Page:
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Kyrgyz President Signs New Constitution to Limit His Powers


Kyrgyzstan's President Kurmanbek Bakiyev has signed a new constitution that will limit his powers while strengthening those of parliament. The move significantly eases political tensions in the country, following a week of mass street protests in the capital, Bishkek.

By signing the new constitution, President Bakiyev appears to have staved off the first major threat to his rule since taking office 16 months ago. He assumed power after a violent uprising ousted the long-ruling Soviet-style leader, Askar Akayev.

Mr. Bakiyev approved the new constitution Thursday after swift but tense negotiations with the opposition.

The president says the document is the result of good sense and wisdom.

Parliament passed changes to the constitution late Wednesday reducing the president's powers. Opposition lawmakers had pushed for the amendments - saying Mr. Bakiyev failed to deliver on promises of democratic reforms.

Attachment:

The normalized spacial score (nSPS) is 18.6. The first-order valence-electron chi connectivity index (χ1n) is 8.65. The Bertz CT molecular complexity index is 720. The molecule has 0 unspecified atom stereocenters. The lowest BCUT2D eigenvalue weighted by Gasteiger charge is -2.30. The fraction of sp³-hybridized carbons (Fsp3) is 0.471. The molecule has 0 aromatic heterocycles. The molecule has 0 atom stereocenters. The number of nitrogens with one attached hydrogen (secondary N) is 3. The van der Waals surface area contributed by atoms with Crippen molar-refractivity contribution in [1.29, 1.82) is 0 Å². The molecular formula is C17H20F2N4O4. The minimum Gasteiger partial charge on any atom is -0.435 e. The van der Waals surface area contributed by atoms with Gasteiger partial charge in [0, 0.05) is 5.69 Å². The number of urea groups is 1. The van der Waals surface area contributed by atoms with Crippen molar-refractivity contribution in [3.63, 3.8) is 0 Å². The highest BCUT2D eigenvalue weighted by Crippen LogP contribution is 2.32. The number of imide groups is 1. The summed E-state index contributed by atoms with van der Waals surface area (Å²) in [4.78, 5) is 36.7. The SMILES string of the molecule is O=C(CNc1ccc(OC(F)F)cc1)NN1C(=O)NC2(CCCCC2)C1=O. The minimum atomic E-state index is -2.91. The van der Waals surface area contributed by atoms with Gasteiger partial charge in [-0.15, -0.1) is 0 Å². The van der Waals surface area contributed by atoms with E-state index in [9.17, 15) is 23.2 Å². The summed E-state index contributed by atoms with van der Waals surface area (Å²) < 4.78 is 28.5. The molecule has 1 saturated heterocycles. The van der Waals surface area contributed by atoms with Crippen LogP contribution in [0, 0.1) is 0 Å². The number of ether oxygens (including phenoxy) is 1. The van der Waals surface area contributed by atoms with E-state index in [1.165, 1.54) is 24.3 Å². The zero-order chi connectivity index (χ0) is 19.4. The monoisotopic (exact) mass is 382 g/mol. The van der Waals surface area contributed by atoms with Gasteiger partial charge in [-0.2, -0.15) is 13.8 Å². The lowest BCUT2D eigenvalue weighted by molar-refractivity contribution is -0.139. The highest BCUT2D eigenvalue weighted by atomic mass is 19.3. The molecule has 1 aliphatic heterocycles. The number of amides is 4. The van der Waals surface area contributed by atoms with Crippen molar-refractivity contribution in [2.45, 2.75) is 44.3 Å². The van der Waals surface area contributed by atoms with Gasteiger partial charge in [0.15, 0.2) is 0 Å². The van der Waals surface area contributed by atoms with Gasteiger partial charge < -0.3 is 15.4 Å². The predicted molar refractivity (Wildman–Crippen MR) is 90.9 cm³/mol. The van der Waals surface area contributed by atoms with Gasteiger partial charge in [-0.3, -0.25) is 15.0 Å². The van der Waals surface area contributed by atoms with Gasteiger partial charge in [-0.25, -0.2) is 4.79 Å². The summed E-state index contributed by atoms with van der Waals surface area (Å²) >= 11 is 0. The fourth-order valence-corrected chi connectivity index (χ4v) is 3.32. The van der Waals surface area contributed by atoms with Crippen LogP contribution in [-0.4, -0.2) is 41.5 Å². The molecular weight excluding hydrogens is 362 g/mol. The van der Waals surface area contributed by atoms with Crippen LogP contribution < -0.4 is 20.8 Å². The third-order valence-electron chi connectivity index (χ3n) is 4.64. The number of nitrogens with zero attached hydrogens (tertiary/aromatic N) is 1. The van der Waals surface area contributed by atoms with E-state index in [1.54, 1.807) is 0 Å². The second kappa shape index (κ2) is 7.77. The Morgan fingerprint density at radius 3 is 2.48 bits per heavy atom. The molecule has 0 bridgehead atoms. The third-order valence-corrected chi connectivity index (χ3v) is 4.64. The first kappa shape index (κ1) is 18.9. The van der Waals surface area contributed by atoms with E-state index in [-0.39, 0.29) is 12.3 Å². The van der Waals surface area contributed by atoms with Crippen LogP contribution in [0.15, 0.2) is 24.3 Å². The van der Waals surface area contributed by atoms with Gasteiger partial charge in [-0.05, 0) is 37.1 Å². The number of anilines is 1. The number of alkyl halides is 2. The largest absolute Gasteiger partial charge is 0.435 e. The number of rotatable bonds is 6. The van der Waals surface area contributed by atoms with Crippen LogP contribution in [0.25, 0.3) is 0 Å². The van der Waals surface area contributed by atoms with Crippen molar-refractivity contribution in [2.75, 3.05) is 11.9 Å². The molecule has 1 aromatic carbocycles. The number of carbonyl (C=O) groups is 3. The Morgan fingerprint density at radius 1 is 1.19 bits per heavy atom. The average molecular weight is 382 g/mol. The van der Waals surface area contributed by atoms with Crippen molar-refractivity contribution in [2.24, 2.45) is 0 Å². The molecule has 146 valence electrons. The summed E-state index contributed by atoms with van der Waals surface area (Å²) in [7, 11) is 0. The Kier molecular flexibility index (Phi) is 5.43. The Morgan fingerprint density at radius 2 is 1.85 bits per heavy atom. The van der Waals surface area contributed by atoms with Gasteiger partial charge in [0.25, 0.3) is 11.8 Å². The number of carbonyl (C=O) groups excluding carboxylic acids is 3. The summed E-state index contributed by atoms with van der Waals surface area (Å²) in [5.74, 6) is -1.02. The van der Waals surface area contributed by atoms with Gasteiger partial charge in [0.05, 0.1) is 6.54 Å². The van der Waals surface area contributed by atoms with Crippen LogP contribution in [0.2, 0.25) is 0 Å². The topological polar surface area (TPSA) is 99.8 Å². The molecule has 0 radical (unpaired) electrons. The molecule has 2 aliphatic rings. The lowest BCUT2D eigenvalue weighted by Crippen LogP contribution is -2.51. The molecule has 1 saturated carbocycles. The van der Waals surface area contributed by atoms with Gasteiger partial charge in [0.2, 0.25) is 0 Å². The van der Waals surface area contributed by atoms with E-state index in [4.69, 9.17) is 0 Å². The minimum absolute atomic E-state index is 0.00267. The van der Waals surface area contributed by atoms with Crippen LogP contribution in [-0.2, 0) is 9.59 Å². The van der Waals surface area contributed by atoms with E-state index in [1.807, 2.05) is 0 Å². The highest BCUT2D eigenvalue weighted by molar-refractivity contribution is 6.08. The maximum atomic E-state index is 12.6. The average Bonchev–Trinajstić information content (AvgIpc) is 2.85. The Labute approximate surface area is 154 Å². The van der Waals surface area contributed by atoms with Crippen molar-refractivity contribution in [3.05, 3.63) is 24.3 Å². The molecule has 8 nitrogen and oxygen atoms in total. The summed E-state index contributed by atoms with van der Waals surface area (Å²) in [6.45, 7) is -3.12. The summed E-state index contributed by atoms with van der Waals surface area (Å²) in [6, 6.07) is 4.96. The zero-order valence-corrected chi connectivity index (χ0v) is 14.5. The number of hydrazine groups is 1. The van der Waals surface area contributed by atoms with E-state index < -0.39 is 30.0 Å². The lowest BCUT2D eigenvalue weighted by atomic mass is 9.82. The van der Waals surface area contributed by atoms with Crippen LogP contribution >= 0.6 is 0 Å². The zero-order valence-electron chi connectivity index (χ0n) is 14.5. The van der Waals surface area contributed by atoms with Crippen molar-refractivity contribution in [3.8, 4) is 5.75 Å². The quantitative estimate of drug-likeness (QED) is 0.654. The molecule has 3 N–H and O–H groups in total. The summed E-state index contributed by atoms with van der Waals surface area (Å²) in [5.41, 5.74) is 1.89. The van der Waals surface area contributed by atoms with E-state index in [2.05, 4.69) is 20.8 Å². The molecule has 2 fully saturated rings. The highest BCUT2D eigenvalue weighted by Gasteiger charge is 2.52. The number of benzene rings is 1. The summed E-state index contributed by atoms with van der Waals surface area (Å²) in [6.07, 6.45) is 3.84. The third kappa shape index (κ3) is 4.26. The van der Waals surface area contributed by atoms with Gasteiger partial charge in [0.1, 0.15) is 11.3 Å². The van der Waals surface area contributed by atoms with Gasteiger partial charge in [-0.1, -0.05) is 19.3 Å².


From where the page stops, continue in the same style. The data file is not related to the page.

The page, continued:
The move appears to have diffused growing unrest - which brought protesters out onto the streets of the capital.

By midday Thursday, opposition demonstrators had dismantled nearly all the tents (yurts) they had pitched in Bishkek's central square - the main site of their weeklong demonstrations.

However, some 300 pro-government supporters continue to demonstrate. They are calling for the current parliament to be dissolved and for a new constitution to be adopted by a national referendum.

Independent political analyst Kumar Bekbalatov, who heads the Bishkek office of the Institute for War and Peace Reporting, tells VOA the constitution is a compromise and a triumph for both sides.

"The main difference [from the old Constitution] is, to what extent should the influence of the president be curbed? Other main differences are in [the] number of deputies who will be elected by popular selection and through single mandate district elections," Bekbalatov said. "Also, there are some key differences in the way the government - meaning the cabinet of ministers and the president - [will] make appointments on key, critical agencies in the government."

Bekbalatov says the opposition agreed that President Bakiyev and the current parliament would remain in place until their terms expire in 2010.

Recent events in Kyrgyzstan were monitored with great concern by The United States and Russia. Both nations maintain military bases in the Central Asian nation, which is located very near Afghanistan.

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